Customized Medium Zero Messenger Bag

Customized Medium Zero Messenger Bag



Overall rating based on 708 reviews

March 10th, 2013 at 7:46 PM

Christopher Maddalena – Verified Buyer

Pros: Attractive, Comfortable, Easy to use, Lightweight, Spacious
Cons: -

I am very pleased with my bag. The sailcloth material is great for a durable waterproof bag. I bought a matching 13" laptop sleeve and a strap pad. Everything matches perfectly and feels great when carried. A lot of the little details make this bag great. The locking clasp on the strap makes it easy to adjust the strap. There is a long strip of Velcro, so the bag's flap can be secured whether the bag is stuffed or mostly empty. There are multiple D-rings on the bag for various straps or key rings. The velcro inside is great for Rickshaw's drop pockets and your own custom accessories. The bag has enough space for my Asus Zenbook, iPad, accessories, and a few days' worth of clothes for short trips.

You should consider buying the $10 strap pad for the bag. The strap is comfortable on its own, but the pad really helps. It should be included with the bag. I do not fault Rickshaw for this, though. If you don't care about a pad, it's an easy way to save $10. Letting you decide to purchase it separately goes along with the other customization options.

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May 21st, 2014 at 6:21 PM

Bill D. – Verified Buyer

Pros: Attractive, Comfortable, Easy to use
Cons: -

I ordered a customized Medium bag and I've had it for a couple of months now. I'm very happy with the fit, finish, and looks of the bag overall. I got mine in black waxed canvas, and the only downside I see to that is that the canvas tends to pick up lint, unlike ballistic nylon. The bag fits a 13" MacBook, iPad Air, coffee thermos, a couple of small notebooks, and a sunglasses case with no problem at all.

My two suggestions to Rickshaw would be to add a second strip of velcro at the bottom of the drop pocket; I've found that if it's loaded with stuff it tends to pull the top of the bag opening downwards. The other suggestion would be to move the main strap quick release from over the left shoulder to under the right shoulder so that it's more accessible and so that a strap pad will go all the way over my shoulder (I tend to wear my bag high on my back). Maybe I'm just used to my old TImbuk2 but it would be a lot easier to get to under my right elbow.

Overall I'm very happy!

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February 11th, 2012 at 10:36 PM

viva_jiro – Verified Buyer

Pros: Attractive, Comfortable, Easy to use, Lightweight, The sail cloth is amazing and light weight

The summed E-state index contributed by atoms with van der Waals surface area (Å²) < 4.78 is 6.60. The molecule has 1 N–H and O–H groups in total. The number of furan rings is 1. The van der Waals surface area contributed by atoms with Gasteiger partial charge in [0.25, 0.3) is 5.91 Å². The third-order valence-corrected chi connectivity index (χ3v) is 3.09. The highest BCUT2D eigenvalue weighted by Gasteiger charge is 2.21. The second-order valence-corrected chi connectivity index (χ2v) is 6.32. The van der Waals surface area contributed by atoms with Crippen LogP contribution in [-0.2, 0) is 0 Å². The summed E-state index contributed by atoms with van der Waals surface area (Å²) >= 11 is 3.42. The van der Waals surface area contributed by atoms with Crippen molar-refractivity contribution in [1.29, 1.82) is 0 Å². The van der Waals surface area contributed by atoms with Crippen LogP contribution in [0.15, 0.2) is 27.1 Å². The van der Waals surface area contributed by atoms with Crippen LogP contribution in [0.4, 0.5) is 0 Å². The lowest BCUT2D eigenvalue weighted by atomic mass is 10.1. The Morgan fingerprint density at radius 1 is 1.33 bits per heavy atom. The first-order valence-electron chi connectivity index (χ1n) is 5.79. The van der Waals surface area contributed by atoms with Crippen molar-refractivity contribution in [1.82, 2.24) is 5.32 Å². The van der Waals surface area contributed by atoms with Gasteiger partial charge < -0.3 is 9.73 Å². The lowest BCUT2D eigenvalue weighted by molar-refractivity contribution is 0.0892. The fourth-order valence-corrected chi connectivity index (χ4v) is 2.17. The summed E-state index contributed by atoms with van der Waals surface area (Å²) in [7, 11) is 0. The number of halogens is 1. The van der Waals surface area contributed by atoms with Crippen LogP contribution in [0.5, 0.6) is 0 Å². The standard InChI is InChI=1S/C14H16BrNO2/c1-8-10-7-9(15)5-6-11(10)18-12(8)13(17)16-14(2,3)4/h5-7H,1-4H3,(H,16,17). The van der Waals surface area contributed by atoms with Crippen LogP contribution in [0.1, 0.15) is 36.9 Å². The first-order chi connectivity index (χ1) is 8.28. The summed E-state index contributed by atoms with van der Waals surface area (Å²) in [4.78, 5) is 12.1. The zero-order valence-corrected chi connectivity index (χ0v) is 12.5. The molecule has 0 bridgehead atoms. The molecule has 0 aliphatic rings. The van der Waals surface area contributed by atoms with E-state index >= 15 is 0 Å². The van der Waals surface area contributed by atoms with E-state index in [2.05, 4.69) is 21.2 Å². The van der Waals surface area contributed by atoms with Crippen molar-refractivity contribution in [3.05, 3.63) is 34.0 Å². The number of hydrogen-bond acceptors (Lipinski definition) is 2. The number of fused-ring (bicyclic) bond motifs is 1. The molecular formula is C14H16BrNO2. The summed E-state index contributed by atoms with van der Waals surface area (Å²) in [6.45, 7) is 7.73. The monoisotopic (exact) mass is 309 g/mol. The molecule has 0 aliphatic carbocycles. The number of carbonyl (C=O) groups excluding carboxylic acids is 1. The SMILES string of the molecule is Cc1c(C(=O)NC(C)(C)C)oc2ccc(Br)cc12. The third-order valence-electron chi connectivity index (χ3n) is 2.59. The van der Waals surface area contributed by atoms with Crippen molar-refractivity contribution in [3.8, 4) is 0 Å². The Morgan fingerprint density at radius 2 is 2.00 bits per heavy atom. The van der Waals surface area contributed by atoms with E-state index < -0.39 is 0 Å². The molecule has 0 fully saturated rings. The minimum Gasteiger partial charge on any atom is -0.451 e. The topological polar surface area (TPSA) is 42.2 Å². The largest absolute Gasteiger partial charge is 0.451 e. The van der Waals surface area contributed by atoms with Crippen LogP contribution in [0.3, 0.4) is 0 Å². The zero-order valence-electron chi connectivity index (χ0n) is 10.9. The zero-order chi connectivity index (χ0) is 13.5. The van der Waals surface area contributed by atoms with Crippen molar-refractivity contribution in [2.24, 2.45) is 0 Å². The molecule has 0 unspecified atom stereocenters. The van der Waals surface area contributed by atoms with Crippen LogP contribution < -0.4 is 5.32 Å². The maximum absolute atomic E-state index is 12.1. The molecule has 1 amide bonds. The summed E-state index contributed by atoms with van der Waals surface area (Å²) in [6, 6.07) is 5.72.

Cons: Not much other room if you have DSLR camera, Strap adjust buckle is uncomfortable, Uncomfortable

The sail cloth is rigid and flat at first, but as you use it the diamond texture comes out especially after use in the rain.

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July 16th, 2012 at 11:27 PM

A. Marie

Pros: Attractive, Spacious
Cons: Difficult to use

I ordered the Graphite Tweed Medium Zero Messenger, with a burgundy interior. A disclaimer to this review: I've been using it as a combination purse/rucksack, and not really for its intended purpose as a 'bicycle' messenger bag. :)

First off, it's a nice bag, and VERY spacious -- once I'd started putting things into it, it expanded. A lot. It was much larger than I had anticipated when viewing it online, even with the measurements.

It makes a great duffel-substitute; it will easily fit a laptop, bag lunch, bottle of water and a light jacket. It’s a bit large to use on casual trips to the store or for a brief outing, but it's going to be great, next time I have to take a flight. ("What? Just one carry-on allowed? No, no, this is my PURSE!")

However, be careful if you're wearing a sweater or similar fuzzy or knitted fabric. Unless you fold the top under, I learned the hard way that the velcro WILL catch on your clothes -- I snagged one of my sweaters that way. It can be a little awkward, if you're trying to hurriedly reach into the bag and still avoid the velcro at the same time. Some people may not have issues with it, but I always do, perhaps due to the fact that during winter I wear mostly wool and (oh no!) chenille. An option to replace the Velcro with a buckle or snaps instead would be great.

One last semi-complaint is about the tweed. It's mostly my fault; I neglected to scotch-gard it. I am beginning to notice a few snags and a ‘fuzziness’ to it, which will happen if you rub against a woven fabric long enough, or when it scrapes up against things. I'm very hard on my bags, dropping them on the ground, and hanging them wherever, and I should have considered this before purchasing 'spot-clean-only' tweed. It does, however, give it a very nice, polished (dare I say professional?) look.